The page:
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By Sanwar Ali
The OISC Office of the Immigration Services Commissioner is failing in its duties as a Regulator when it comes to treatment of minority groups. Recently a High Court Judge has made an order suggesting that there are arguable grounds for a claim of racial discrimination against the OISC as a Regulator in the Employment Tribunal.
Many people including lawyers do not realise that the Tribunal is not just for employees taking their employer to the Employment Tribunal. Individuals (not just employees of the Regulator) can in certain circumstances take the Regulator to the Employment Tribunal. In addition, it may be possible to make claims against individual staff members (both current and former staff) of the Regulator in the Employment Tribunal.
The OISC does not want you to know that if you are affected by decisions made by the OISC, you may be able to take them to the Employment Tribunal. We are therefore providing brief details on how to make a Claim towards the end of this report.
No investigation into allegations of discrimination against OISC
We can find no evidence that the OISC has carried out a full internal investigation to root out discrimination within its ranks. Instead complaints are ignored, and allegations of discrimination denied. It is hoped that whoever wins the General Election of 12 December 2019 will deal with the important issue of discrimination by Regulators and Public Bodies. Successive Governments including both Conservative and Labour have failed to deal with discriminatory treatment of BAME (black, Asian and minority ethnic) and other minorities, and sex discrimination by Regulators. The Equality and Human Rights Commission headed by David Isaac and Rebecca Hilsenrath is underfunded and lacking in resources.
Fortunately, following the Michalak case in the Supreme Court in many situations you can take your discrimination claim against a Regulator to the Employment Tribunal. Dr Eva Michalak who was a senior doctor and is a woman of Polish ancestry, was involved in litigation against the GMC General Medical Council for about ten years. The Supreme Court decided on 1 November 2017 in this case that in a number of situations a Regulator can be taken to the Employment Tribunal in discrimination cases. The Employment Tribunal is not just for employees taking their employer to the Tribunal.
There has been some progress in making sure that minority groups are well represented in Government. Under the previous Prime Minister Theresa May, Sajid Javid who is of Pakistani Muslim ancestry was made Home Secretary. Under Prime Minister Boris Johnson (himself partly Turkish and Jewish), Priti Patel who is of Indian ancestry was made Home Secretary and Sajid Javid Chancellor of the Exchequer. It is a pity that there has been so little progress in certain other areas relating to equality and discrimination.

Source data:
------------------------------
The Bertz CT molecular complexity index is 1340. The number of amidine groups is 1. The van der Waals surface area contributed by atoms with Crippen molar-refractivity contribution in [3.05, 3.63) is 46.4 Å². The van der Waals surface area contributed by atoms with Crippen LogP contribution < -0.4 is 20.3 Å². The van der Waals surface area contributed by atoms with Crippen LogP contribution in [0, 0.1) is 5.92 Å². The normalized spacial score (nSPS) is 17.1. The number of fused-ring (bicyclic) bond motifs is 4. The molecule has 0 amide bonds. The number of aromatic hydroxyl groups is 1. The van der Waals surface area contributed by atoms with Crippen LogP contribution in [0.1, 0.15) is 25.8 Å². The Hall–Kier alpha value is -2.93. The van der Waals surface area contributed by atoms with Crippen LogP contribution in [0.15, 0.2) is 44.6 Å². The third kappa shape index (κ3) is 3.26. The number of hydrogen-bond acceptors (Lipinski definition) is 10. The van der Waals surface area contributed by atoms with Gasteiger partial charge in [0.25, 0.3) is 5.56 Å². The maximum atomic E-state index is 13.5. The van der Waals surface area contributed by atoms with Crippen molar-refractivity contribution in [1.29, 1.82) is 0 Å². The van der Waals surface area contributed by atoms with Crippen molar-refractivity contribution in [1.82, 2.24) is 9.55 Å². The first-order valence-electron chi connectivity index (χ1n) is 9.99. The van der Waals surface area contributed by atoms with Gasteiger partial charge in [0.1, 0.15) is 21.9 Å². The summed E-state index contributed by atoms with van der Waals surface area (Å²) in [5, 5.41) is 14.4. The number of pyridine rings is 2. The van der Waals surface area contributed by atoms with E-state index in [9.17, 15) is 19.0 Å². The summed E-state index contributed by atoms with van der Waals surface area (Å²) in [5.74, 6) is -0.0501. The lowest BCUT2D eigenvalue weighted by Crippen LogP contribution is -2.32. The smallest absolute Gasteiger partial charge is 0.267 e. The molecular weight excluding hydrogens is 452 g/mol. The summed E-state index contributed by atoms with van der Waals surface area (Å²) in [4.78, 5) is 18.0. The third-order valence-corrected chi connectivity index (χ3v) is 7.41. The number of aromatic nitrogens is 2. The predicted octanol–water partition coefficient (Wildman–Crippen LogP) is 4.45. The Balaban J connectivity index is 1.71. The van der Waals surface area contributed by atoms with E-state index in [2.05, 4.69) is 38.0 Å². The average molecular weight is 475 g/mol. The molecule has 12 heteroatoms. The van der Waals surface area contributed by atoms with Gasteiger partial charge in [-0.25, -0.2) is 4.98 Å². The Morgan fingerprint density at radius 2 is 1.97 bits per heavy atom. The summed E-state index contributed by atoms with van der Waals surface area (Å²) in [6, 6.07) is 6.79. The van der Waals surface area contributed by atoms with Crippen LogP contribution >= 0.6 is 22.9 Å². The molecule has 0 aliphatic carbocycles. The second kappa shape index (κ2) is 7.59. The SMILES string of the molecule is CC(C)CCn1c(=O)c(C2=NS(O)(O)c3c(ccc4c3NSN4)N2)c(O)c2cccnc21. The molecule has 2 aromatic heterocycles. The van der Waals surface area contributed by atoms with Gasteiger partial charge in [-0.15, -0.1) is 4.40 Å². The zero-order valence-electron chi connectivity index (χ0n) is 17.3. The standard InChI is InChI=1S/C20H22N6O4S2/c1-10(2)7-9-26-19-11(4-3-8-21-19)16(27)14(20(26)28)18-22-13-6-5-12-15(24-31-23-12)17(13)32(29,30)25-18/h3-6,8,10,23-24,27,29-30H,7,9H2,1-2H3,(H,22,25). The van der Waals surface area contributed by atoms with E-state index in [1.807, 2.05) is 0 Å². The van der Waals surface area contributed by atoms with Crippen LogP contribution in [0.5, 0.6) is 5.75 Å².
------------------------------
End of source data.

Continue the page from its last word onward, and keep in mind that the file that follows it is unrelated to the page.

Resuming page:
John Tuckett new Immigration Services Commissioner failing to deal with discrimination
It was hoped that the new Immigration Services Commissioner John Tuckett might bring in reforms to reduce instances of discrimination at the OISC. Unfortunately, it seems that the OISC is still part of the “hostile environment” policy which has so much affected migrants and minorities. The position of Commissioner was vacant for some years and was only filled on 8 July 2019 by Mr Tuckett. John Tuckett, previously, had a varied career including working in the Royal Navy, NHS, Home Office and Church of England. However, instead of reforms, within six months of Mr Tuckett joining, a High Court Judge makes an order suggesting that there may be a number of arguable grounds under which discrimination claims can be made against the OISC, as a Regulator in the Employment Tribunal.
The OISC has deliberately tried to make sure that as few people as possible are aware that discrimination claims can be made in the Employment Tribunal against the OISC as a Regulator. No information about this is made available on their website. This potentially affects thousands of people that are from minority groups or those who wish to make a complaint about sex discrimination. It is also taking an extremely aggressive attitude to try and avoid discrimination claims being made against them as a Regulator in the Employment Tribunal. Public Money is being used to try and make sure that the OISC has as much freedom as possible to discriminate. If the OISC tried to tell their employees that they have no right to take them to an Employment Tribunal there would be uproar.
OISC sponsored by Home Office that has repeatedly been accused of discrimination
The OISC is sponsored by the Home Office which itself has been repeatedly accused of discriminatory behaviour. There are a number of cases which seem to be part of the hostile environment policy including the Windrush scandal, the Tier 4 visa scandal, etc. The vast majority of disciplinary complaints against staff at the Home Office are relating to immigration. There are also enormous concerns that the OISC by sharing information with UK Visa and Immigration at the Home Office has become involved in immigration enforcement. The issue of sharing information with the Home Office has actually been raised by Political Parties in the General Election as something of great concern.